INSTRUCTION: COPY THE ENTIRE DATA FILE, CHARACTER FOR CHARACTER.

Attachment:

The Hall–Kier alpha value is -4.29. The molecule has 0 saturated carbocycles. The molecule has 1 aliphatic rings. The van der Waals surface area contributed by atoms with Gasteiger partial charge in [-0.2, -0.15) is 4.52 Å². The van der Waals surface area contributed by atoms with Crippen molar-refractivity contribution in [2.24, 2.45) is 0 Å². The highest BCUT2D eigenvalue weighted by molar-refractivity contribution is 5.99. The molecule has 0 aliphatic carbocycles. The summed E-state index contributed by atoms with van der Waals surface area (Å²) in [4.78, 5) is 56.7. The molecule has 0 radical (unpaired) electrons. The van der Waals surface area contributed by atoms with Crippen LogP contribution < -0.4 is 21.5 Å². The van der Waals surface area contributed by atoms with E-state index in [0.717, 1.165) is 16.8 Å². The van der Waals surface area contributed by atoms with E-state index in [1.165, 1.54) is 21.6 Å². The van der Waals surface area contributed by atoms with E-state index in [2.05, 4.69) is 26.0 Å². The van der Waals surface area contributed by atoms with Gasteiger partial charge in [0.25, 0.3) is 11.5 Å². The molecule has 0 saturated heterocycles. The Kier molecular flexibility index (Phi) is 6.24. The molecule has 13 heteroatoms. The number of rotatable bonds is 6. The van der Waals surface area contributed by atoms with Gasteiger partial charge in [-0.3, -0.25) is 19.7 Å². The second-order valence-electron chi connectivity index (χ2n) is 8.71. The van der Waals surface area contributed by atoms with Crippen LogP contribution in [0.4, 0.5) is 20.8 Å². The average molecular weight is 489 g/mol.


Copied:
The Hall–Kier alpha value is -4.29. The molecule has 0 saturated carbocycles. The molecule has 1 aliphatic rings. The van der Waals surface area contributed by atoms with Gasteiger partial charge in [-0.2, -0.15) is 4.52 Å². The van der Waals surface area contributed by atoms with Crippen molar-refractivity contribution in [2.24, 2.45) is 0 Å². The highest BCUT2D eigenvalue weighted by molar-refractivity contribution is 5.99. The molecule has 0 aliphatic carbocycles. The summed E-state index contributed by atoms with van der Waals surface area (Å²) in [4.78, 5) is 56.7. The molecule has 0 radical (unpaired) electrons. The van der Waals surface area contributed by atoms with Crippen LogP contribution < -0.4 is 21.5 Å². The van der Waals surface area contributed by atoms with E-state index in [0.717, 1.165) is 16.8 Å². The van der Waals surface area contributed by atoms with E-state index in [1.165, 1.54) is 21.6 Å². The van der Waals surface area contributed by atoms with E-state index in [2.05, 4.69) is 26.0 Å². The van der Waals surface area contributed by atoms with Gasteiger partial charge in [0.25, 0.3) is 11.5 Å². The molecule has 0 saturated heterocycles. The Kier molecular flexibility index (Phi) is 6.24. The molecule has 13 heteroatoms. The number of rotatable bonds is 6. The van der Waals surface area contributed by atoms with Gasteiger partial charge in [-0.3, -0.25) is 19.7 Å². The second-order valence-electron chi connectivity index (χ2n) is 8.71. The van der Waals surface area contributed by atoms with Crippen LogP contribution in [0.4, 0.5) is 20.8 Å². The average molecular weight is 489 g/mol.